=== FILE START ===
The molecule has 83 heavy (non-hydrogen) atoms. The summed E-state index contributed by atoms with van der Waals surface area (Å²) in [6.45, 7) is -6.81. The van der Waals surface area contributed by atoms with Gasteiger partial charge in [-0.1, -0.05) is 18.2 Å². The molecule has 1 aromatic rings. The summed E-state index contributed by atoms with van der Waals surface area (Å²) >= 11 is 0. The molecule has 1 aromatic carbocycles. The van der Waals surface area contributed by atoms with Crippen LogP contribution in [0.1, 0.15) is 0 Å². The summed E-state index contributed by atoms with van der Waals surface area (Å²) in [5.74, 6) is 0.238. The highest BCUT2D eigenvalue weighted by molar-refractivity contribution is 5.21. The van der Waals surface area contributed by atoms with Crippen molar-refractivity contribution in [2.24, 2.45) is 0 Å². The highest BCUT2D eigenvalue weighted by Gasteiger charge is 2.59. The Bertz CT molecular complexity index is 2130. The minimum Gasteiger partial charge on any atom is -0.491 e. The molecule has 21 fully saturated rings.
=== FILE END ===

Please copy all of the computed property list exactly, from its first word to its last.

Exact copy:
The molecule has 83 heavy (non-hydrogen) atoms. The summed E-state index contributed by atoms with van der Waals surface area (Å²) in [6.45, 7) is -6.81. The van der Waals surface area contributed by atoms with Gasteiger partial charge in [-0.1, -0.05) is 18.2 Å². The molecule has 1 aromatic rings. The summed E-state index contributed by atoms with van der Waals surface area (Å²) >= 11 is 0. The molecule has 1 aromatic carbocycles. The van der Waals surface area contributed by atoms with Crippen LogP contribution in [0.1, 0.15) is 0 Å². The summed E-state index contributed by atoms with van der Waals surface area (Å²) in [5.74, 6) is 0.238. The highest BCUT2D eigenvalue weighted by molar-refractivity contribution is 5.21. The van der Waals surface area contributed by atoms with Crippen molar-refractivity contribution in [2.24, 2.45) is 0 Å². The highest BCUT2D eigenvalue weighted by Gasteiger charge is 2.59. The Bertz CT molecular complexity index is 2130. The minimum Gasteiger partial charge on any atom is -0.491 e. The molecule has 21 fully saturated rings.